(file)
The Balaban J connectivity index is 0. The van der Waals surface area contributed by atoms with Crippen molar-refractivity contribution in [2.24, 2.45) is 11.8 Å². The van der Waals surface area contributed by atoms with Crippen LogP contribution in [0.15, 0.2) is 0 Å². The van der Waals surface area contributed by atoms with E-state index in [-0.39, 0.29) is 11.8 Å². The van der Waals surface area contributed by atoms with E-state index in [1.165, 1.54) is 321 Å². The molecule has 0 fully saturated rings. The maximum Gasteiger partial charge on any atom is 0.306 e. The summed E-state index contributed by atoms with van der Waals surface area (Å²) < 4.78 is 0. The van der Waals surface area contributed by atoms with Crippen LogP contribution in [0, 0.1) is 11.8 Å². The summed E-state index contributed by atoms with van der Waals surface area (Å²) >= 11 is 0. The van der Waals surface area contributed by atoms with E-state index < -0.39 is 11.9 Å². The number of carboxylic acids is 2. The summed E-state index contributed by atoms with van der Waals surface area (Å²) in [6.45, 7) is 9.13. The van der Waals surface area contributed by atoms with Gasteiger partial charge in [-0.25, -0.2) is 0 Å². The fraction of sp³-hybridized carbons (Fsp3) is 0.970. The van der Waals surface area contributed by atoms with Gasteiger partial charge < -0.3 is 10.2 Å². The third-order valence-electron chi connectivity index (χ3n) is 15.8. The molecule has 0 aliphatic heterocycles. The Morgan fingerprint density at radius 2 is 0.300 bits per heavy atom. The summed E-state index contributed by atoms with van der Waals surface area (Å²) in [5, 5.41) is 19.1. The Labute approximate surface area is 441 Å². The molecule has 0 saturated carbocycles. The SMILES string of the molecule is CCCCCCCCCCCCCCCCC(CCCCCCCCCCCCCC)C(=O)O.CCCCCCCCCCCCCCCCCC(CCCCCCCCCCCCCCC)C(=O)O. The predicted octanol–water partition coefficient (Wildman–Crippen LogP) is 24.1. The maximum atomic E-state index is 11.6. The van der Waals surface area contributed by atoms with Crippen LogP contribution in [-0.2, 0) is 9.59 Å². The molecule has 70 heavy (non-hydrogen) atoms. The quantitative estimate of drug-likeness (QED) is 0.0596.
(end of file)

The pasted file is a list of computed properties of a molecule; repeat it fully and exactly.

The Balaban J connectivity index is 0. The van der Waals surface area contributed by atoms with Crippen molar-refractivity contribution in [2.24, 2.45) is 11.8 Å². The van der Waals surface area contributed by atoms with Crippen LogP contribution in [0.15, 0.2) is 0 Å². The van der Waals surface area contributed by atoms with E-state index in [-0.39, 0.29) is 11.8 Å². The van der Waals surface area contributed by atoms with E-state index in [1.165, 1.54) is 321 Å². The molecule has 0 fully saturated rings. The maximum Gasteiger partial charge on any atom is 0.306 e. The summed E-state index contributed by atoms with van der Waals surface area (Å²) < 4.78 is 0. The van der Waals surface area contributed by atoms with Crippen LogP contribution in [0, 0.1) is 11.8 Å². The summed E-state index contributed by atoms with van der Waals surface area (Å²) >= 11 is 0. The van der Waals surface area contributed by atoms with E-state index < -0.39 is 11.9 Å². The number of carboxylic acids is 2. The summed E-state index contributed by atoms with van der Waals surface area (Å²) in [6.45, 7) is 9.13. The van der Waals surface area contributed by atoms with Gasteiger partial charge in [-0.25, -0.2) is 0 Å². The fraction of sp³-hybridized carbons (Fsp3) is 0.970. The van der Waals surface area contributed by atoms with Gasteiger partial charge < -0.3 is 10.2 Å². The third-order valence-electron chi connectivity index (χ3n) is 15.8. The molecule has 0 aliphatic heterocycles. The Morgan fingerprint density at radius 2 is 0.300 bits per heavy atom. The summed E-state index contributed by atoms with van der Waals surface area (Å²) in [5, 5.41) is 19.1. The Labute approximate surface area is 441 Å². The molecule has 0 saturated carbocycles. The SMILES string of the molecule is CCCCCCCCCCCCCCCCC(CCCCCCCCCCCCCC)C(=O)O.CCCCCCCCCCCCCCCCCC(CCCCCCCCCCCCCCC)C(=O)O. The predicted octanol–water partition coefficient (Wildman–Crippen LogP) is 24.1. The maximum atomic E-state index is 11.6. The van der Waals surface area contributed by atoms with Crippen LogP contribution in [-0.2, 0) is 9.59 Å². The molecule has 70 heavy (non-hydrogen) atoms. The quantitative estimate of drug-likeness (QED) is 0.0596.